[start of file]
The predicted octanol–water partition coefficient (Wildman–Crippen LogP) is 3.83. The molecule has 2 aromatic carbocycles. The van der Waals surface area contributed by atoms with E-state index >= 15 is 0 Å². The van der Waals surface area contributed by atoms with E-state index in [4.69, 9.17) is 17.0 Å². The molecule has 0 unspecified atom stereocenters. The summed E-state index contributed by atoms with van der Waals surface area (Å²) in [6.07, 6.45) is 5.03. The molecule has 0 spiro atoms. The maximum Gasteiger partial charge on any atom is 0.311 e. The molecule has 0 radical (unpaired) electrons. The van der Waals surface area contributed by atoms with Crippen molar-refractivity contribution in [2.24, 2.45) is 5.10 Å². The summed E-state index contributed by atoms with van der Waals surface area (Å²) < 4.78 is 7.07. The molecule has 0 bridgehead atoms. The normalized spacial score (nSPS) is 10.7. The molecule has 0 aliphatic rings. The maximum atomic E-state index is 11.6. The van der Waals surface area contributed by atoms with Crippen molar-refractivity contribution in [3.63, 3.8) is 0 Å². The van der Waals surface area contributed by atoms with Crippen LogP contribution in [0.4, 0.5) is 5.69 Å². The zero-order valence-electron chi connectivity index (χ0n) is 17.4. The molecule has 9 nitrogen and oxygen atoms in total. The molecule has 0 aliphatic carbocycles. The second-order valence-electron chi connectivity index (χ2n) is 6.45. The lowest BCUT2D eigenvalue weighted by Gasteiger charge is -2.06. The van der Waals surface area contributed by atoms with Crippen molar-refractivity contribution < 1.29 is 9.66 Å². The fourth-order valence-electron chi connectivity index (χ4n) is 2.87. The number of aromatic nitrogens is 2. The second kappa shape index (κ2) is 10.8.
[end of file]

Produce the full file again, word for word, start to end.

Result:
The predicted octanol–water partition coefficient (Wildman–Crippen LogP) is 3.83. The molecule has 2 aromatic carbocycles. The van der Waals surface area contributed by atoms with E-state index >= 15 is 0 Å². The van der Waals surface area contributed by atoms with E-state index in [4.69, 9.17) is 17.0 Å². The molecule has 0 unspecified atom stereocenters. The summed E-state index contributed by atoms with van der Waals surface area (Å²) in [6.07, 6.45) is 5.03. The molecule has 0 spiro atoms. The maximum Gasteiger partial charge on any atom is 0.311 e. The molecule has 0 radical (unpaired) electrons. The van der Waals surface area contributed by atoms with Crippen molar-refractivity contribution in [2.24, 2.45) is 5.10 Å². The summed E-state index contributed by atoms with van der Waals surface area (Å²) < 4.78 is 7.07. The molecule has 0 bridgehead atoms. The normalized spacial score (nSPS) is 10.7. The molecule has 0 aliphatic rings. The maximum atomic E-state index is 11.6. The van der Waals surface area contributed by atoms with Crippen molar-refractivity contribution in [3.63, 3.8) is 0 Å². The van der Waals surface area contributed by atoms with Crippen LogP contribution in [0.4, 0.5) is 5.69 Å². The zero-order valence-electron chi connectivity index (χ0n) is 17.4. The molecule has 9 nitrogen and oxygen atoms in total. The molecule has 0 aliphatic carbocycles. The second-order valence-electron chi connectivity index (χ2n) is 6.45. The lowest BCUT2D eigenvalue weighted by Gasteiger charge is -2.06. The van der Waals surface area contributed by atoms with Crippen molar-refractivity contribution < 1.29 is 9.66 Å². The fourth-order valence-electron chi connectivity index (χ4n) is 2.87. The number of aromatic nitrogens is 2. The second kappa shape index (κ2) is 10.8.